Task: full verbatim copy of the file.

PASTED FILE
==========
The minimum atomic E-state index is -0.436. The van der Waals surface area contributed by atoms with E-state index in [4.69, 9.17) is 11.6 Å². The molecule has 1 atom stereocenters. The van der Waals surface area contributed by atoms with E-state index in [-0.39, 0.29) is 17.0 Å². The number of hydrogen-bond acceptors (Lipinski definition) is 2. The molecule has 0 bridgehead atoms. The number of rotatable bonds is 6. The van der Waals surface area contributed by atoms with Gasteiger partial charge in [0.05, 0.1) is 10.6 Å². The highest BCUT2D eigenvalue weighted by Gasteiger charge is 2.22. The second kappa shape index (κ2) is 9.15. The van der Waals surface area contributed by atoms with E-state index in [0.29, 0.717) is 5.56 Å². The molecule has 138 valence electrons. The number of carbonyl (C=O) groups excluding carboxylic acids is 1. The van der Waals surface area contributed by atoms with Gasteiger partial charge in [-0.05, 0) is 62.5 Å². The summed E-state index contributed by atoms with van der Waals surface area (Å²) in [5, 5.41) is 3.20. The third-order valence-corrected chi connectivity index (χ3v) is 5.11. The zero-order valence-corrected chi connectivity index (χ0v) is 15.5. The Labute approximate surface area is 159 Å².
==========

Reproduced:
The minimum atomic E-state index is -0.436. The van der Waals surface area contributed by atoms with E-state index in [4.69, 9.17) is 11.6 Å². The molecule has 1 atom stereocenters. The van der Waals surface area contributed by atoms with E-state index in [-0.39, 0.29) is 17.0 Å². The number of hydrogen-bond acceptors (Lipinski definition) is 2. The molecule has 0 bridgehead atoms. The number of rotatable bonds is 6. The van der Waals surface area contributed by atoms with Gasteiger partial charge in [0.05, 0.1) is 10.6 Å². The highest BCUT2D eigenvalue weighted by Gasteiger charge is 2.22. The second kappa shape index (κ2) is 9.15. The van der Waals surface area contributed by atoms with E-state index in [0.29, 0.717) is 5.56 Å². The molecule has 138 valence electrons. The number of carbonyl (C=O) groups excluding carboxylic acids is 1. The van der Waals surface area contributed by atoms with Gasteiger partial charge in [-0.05, 0) is 62.5 Å². The summed E-state index contributed by atoms with van der Waals surface area (Å²) in [5, 5.41) is 3.20. The third-order valence-corrected chi connectivity index (χ3v) is 5.11. The zero-order valence-corrected chi connectivity index (χ0v) is 15.5. The Labute approximate surface area is 159 Å².